The documentary “Réveil” traces the loss of Franco-Americans’ language and culture and attempts to regain their French heritage. It will be shown in Lewiston on Saturday.

LEWISTON – “Réveil: Waking Up French,” a documentary film about the repression and renaissance of the French in New England, will be shown at 7 p.m. March 20 at the Franco-American Heritage Center on Cedar Street.

Starting with two French families, one in Lewiston and the other in St. Georges, Quebec, Ben Levine filmed them for 24 years beginning in 1979. The film explores why the French kept their language and culture for so long, and why they are losing it now.

With 30 to 40 percent of Maine’s population of French-American, it’s estimated that, in New England, there are more than 2 million descendants of the 1 million who came from Quebec and New Brunswick in the early 1900s, according to Levine.

As many as 500,000 people still speak French, with an equal number of people who lost it growing up or later.

Educators once regarded heritage language retention and bilingualism as a detriment. But research sociologist Sandra Kouritzin, author of “Facets of Language Loss,” shows that loss of a heritage language at any age means disconnecting from a deep part of yourself that can not be translated into another language.

The central question of the film is why a million French speakers in New England, who lived a short ride from 7 million of their French Canadian brethren, suddenly lost their language.

One of the film’s sequences traces the story of the Ku Klux Klan in New England. Levine has found actual footage of the KKK in Maine to explore what their role may have in the suppression of the French culture.

Bilingual again

Five years in the making, the documentary has a structure that Levine calls an “analytical documentary…. It is trying to describe and account for the ’emotional history’ of a people, looking for examples of cultural and personal emergence that can lead the culture to a renaissance.”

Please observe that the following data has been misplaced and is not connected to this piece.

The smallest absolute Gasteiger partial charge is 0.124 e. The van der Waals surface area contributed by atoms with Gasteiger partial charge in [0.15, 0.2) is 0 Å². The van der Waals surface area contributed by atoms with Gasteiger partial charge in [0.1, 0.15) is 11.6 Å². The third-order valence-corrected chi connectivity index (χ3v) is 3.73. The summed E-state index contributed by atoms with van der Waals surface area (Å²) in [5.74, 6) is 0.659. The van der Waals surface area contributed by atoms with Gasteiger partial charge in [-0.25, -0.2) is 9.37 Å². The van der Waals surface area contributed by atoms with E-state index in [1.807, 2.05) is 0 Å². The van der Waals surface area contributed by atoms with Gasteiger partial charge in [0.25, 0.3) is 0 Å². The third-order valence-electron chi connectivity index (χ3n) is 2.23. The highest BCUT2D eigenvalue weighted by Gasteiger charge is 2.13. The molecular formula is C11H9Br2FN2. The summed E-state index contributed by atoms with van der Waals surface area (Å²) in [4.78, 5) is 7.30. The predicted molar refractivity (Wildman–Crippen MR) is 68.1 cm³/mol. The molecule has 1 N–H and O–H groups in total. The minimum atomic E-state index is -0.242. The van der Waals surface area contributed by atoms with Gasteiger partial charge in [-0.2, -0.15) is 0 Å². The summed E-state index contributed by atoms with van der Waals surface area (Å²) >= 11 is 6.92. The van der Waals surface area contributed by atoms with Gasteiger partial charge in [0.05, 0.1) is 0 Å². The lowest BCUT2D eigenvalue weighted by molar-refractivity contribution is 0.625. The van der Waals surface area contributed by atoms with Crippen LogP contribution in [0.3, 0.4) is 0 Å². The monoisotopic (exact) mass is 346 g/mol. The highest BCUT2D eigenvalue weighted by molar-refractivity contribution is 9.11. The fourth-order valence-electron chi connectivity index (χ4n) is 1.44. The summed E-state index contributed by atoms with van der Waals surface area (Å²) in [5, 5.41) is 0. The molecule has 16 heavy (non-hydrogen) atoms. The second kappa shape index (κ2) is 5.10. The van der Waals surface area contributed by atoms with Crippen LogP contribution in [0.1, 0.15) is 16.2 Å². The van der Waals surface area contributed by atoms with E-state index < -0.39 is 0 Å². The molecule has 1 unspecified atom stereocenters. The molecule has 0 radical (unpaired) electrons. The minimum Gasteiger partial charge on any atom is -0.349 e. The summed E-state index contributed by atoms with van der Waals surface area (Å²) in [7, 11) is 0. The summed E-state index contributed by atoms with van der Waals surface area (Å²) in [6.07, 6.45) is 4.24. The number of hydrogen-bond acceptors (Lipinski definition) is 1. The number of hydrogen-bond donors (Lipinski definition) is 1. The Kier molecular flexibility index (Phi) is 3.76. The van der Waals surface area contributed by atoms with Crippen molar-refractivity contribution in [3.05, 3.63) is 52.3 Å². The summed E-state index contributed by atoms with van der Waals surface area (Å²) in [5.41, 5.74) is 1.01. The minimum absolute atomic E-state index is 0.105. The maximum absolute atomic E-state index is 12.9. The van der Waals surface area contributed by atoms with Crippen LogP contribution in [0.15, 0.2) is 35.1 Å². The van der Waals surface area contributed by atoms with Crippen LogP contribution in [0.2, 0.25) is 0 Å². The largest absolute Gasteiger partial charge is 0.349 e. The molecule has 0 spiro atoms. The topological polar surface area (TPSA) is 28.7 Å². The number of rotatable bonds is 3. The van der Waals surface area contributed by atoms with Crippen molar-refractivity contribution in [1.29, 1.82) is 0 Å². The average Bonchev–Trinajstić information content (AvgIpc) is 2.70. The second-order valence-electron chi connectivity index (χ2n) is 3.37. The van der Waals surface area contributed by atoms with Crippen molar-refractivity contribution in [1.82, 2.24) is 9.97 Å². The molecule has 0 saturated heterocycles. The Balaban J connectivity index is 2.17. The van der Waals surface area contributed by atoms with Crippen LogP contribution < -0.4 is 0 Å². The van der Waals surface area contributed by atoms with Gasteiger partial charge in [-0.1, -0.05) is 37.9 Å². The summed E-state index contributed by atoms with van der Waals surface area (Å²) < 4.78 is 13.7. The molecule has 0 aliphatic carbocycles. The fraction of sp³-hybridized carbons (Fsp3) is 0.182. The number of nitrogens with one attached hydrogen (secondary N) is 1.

It also explores a number of people in New England who have successfully “awakened” their lost French. Some young people in towns like Maine’s Madawaska, for example, are bilingual, speaking French in public as a natural part of their lives.

After each showing, Levine facilitates an in-depth audience discussion. That discussion is also filmed and sometimes becomes part of the ongoing filmmaking process of exploring a culture in transition.

According to Labbe: “The film is a powerful and long overdue portrait of a people fighting for a basic right to be who they are.”

Audience reactions from Francos and Anglos alike seem to bear out Labbe’s feeling, with some viewers calling it “a realistic view of what growing up French Canadian was like,” “quite emotional for me and my wife.. .captured the essence of what we have become” or “could feel the pain of young people who couldn’t speak the same language as their grandparents.”

Tickets can be purchased in advance [$7.00] at Victor News, or at the door [$8.00]. Doors open at 6:30 PM. For inquiries, please contact The Center at 783-1585.


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